Federal Prison Handbook: The Definitive Guide to Surviving the Federal Bureau of Prisons By Christopher Zoukis What happens on the first day of prison? Are showers really that scary?Thousands of people are sent to federal prison each year in theRead More
Surviving a term of incarceration is no cakewalk. For all first-time prisoners, the transition from free-world living to prison culture is abrupt, extreme, and caustic. It’s like nothing else, and there are very real consequences to violating the unspoken codes of decorum and the concept of “respect,” a term which takes on a whole new meaning in the prison context.
This article presents seven secrets to surviving a term of incarceration. By internalizing and abiding by these principles, anyone new to prison culture will save themselves a lot of strife and possibly violent encounters.
In short, they can transform potential hard time to easy time.
Secret One: Don’t Snitch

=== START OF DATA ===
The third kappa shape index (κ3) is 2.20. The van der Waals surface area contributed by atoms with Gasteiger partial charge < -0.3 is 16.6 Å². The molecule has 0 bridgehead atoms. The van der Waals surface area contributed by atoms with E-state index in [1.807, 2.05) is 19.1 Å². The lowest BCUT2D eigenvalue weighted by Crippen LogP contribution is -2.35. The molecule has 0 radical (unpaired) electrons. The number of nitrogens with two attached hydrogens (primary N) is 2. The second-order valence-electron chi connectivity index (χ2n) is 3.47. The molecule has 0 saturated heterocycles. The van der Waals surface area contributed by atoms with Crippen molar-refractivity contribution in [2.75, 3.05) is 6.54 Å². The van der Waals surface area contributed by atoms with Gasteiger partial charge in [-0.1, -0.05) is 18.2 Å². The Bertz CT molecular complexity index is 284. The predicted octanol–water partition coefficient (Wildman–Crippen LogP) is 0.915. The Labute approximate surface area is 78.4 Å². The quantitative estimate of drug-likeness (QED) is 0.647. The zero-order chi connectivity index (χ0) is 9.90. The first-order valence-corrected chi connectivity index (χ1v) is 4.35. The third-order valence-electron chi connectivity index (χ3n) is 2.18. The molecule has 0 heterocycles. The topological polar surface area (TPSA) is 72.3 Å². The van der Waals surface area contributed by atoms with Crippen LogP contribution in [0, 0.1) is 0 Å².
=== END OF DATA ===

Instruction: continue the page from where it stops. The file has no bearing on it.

The number one rule in prison is to not snitch. There is no worse crime in prison culture than to inform on a fellow prisoner. When serving time in prison, inmates often see others engaging in unsavory, unethical, or even illegal conduct. This is simply the way it is in prison. When such conduct is observed, the inmate should simply look away, continue on with whatever they were doing, and keep the knowledge of what transpired to themselves. When someone is found to have informed on fellow prisoners, they are usually either assaulted or “checked in” (forced to go into protective custody). By refusing to provide the prison administration with information, this very dangerous trap can be avoided in its entirety.
While there may be instances when it appears that keeping one’s mouth shut can result in disfavor from the powers that be, those consequences pale next to what can happen to a prisoner who is identified as a snitch by his fellows.